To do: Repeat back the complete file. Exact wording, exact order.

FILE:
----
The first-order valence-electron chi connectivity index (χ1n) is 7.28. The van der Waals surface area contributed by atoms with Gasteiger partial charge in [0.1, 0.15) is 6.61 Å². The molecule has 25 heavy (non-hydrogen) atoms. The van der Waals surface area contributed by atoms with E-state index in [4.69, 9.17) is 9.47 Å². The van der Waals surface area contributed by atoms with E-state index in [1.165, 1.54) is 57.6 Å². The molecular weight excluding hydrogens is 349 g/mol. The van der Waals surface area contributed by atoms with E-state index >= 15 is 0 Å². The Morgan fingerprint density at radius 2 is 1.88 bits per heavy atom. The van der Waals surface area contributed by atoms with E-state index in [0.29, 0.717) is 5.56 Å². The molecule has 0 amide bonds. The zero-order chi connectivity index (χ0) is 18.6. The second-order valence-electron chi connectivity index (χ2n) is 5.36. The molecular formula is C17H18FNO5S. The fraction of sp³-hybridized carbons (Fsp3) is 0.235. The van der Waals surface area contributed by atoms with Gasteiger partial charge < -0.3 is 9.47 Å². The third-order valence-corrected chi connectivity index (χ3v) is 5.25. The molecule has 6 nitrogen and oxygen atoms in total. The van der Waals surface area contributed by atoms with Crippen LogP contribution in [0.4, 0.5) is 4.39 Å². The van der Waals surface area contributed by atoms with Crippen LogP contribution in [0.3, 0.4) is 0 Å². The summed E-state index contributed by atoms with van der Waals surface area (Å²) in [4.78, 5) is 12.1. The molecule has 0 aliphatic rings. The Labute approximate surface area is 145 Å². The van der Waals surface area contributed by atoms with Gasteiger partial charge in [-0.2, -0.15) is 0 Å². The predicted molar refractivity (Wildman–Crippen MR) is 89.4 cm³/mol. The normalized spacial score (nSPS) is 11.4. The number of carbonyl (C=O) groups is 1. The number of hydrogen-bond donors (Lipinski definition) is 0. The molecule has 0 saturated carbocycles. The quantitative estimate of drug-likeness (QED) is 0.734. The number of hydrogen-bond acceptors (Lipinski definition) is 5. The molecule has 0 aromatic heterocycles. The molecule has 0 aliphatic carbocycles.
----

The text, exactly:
The first-order valence-electron chi connectivity index (χ1n) is 7.28. The van der Waals surface area contributed by atoms with Gasteiger partial charge in [0.1, 0.15) is 6.61 Å². The molecule has 25 heavy (non-hydrogen) atoms. The van der Waals surface area contributed by atoms with E-state index in [4.69, 9.17) is 9.47 Å². The van der Waals surface area contributed by atoms with E-state index in [1.165, 1.54) is 57.6 Å². The molecular weight excluding hydrogens is 349 g/mol. The van der Waals surface area contributed by atoms with E-state index >= 15 is 0 Å². The Morgan fingerprint density at radius 2 is 1.88 bits per heavy atom. The van der Waals surface area contributed by atoms with E-state index in [0.29, 0.717) is 5.56 Å². The molecule has 0 amide bonds. The zero-order chi connectivity index (χ0) is 18.6. The second-order valence-electron chi connectivity index (χ2n) is 5.36. The molecular formula is C17H18FNO5S. The fraction of sp³-hybridized carbons (Fsp3) is 0.235. The van der Waals surface area contributed by atoms with Gasteiger partial charge < -0.3 is 9.47 Å². The third-order valence-corrected chi connectivity index (χ3v) is 5.25. The molecule has 6 nitrogen and oxygen atoms in total. The van der Waals surface area contributed by atoms with Crippen LogP contribution in [0.4, 0.5) is 4.39 Å². The van der Waals surface area contributed by atoms with Crippen LogP contribution in [0.3, 0.4) is 0 Å². The summed E-state index contributed by atoms with van der Waals surface area (Å²) in [4.78, 5) is 12.1. The molecule has 0 aliphatic rings. The Labute approximate surface area is 145 Å². The van der Waals surface area contributed by atoms with Gasteiger partial charge in [-0.2, -0.15) is 0 Å². The predicted molar refractivity (Wildman–Crippen MR) is 89.4 cm³/mol. The normalized spacial score (nSPS) is 11.4. The number of carbonyl (C=O) groups is 1. The number of hydrogen-bond donors (Lipinski definition) is 0. The molecule has 0 saturated carbocycles. The quantitative estimate of drug-likeness (QED) is 0.734. The number of hydrogen-bond acceptors (Lipinski definition) is 5. The molecule has 0 aromatic heterocycles. The molecule has 0 aliphatic carbocycles.